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    I think there is a benefit of going to your local school nearest to your house. I like the idea of the kids being able to walk to and from school and be part of the community. There's less of that when you live a 20min drice away. I was always driven to school as a kid and always wished i could walk to my local obe instead.

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    Stretched  (05-07-2016)

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    Default Importance of local school in buying a house decision

    My kids went to a school that we were not zoned in and to be honest I wish we'd just sent my them to the local school. I felt the kids missed out on a lot of incidental socialising by not being around the kids they went to school with.

    I know in WA once you're at a school they can't kick you out once you move but not sure about Victoria.
    Last edited by Sonja; 05-07-2016 at 09:59.

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    ExcuseMyFrench  (05-07-2016)

  10. #7
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    As a child, until year 8, I was at a private school. I had to catch a bus, then a train, then another bus. I hated getting up early and getting home late when all the kids in my neighbourhood were home and had already been playing in the street for over an hour before I got home.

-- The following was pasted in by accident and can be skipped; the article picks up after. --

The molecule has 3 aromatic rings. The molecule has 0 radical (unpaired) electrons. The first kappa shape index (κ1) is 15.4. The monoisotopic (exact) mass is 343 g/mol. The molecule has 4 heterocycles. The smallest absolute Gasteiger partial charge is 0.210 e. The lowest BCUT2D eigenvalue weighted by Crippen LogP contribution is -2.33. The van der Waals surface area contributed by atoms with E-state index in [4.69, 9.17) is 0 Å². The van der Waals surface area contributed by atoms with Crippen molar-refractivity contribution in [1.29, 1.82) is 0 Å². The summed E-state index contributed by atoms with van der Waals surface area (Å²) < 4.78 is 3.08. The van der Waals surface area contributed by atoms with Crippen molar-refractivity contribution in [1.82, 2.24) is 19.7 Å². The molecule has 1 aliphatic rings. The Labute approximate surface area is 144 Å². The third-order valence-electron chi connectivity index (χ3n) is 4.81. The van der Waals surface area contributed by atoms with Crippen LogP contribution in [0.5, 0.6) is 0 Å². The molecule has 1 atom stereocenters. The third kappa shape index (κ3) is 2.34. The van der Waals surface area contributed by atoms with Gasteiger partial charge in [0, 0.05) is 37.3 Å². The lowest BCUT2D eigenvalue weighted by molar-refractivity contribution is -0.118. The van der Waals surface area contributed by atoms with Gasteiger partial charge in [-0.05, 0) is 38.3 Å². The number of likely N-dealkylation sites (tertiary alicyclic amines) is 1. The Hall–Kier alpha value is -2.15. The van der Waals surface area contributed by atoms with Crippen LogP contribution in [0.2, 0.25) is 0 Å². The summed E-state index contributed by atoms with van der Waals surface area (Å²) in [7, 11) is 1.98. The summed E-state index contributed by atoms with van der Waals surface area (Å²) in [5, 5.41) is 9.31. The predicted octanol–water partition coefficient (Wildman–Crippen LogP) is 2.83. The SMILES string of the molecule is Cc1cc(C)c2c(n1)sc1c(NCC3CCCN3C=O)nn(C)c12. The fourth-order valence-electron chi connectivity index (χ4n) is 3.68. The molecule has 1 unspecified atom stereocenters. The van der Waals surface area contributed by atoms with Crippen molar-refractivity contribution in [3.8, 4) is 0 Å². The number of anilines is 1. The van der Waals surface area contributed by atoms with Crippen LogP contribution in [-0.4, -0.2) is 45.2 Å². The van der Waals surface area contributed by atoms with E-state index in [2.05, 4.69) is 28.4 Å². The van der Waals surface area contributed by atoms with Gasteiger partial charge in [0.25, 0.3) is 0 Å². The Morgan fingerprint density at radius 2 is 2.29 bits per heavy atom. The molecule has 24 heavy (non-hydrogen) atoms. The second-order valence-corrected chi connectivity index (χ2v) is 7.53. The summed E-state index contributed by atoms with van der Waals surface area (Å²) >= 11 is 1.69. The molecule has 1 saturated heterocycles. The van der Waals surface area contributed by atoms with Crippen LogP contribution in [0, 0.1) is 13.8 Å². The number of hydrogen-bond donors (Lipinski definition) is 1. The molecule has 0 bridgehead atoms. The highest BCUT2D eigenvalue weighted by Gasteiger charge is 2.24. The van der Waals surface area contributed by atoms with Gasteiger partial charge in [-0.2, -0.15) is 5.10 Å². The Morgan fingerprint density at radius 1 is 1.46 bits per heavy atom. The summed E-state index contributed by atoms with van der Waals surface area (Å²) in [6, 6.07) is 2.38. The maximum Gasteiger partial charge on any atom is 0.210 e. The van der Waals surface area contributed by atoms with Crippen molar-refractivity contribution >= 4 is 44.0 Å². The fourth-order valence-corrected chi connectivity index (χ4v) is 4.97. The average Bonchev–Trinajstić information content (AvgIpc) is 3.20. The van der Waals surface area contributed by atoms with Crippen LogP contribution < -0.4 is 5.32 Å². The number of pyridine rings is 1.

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    Quote Originally Posted by babybeeno1 View Post
    Yes. I would totally check this. So many people in SA do this. They will rent for a year to show their lease to the school in that zone then move out to another area. A lot of schools are clamping down on this now. I know of a couple of schools that actually ask for lease agreements each year as kids who genuinely live in the zone permanently (owner/occupied) can't get in due to numbers

    But if you can afford to stay in the area your in now I would try and do that. You may not get as much as you want in the house you want but long term you may have more growth in its valuation
    In NSW, if you live in the catchment for a public school they can't refuse your enrolment, no matter how many children are already at the school.

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    Stretched  (05-07-2016)

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    Default Importance of local school in buying a house decision

    I also like the fact that my kids have lots of school friends in the local area whose house they could walk or ride to when they get a bit older!

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    In Vic it's the same..once your enrolled in school and they accepted your enrolment they can't kick you out even if you move. Although 20 mins is very far when doing school drop off and pick up. Without traffic my son's school is 8 mins drive away...that's if I left at 8:30. If I leave 8:45am its 10 mins sometimes more. Then you get closer to the school and it's the local traffic..so 20 mins isn't really 20 mins when you consider having to get out and drop them off.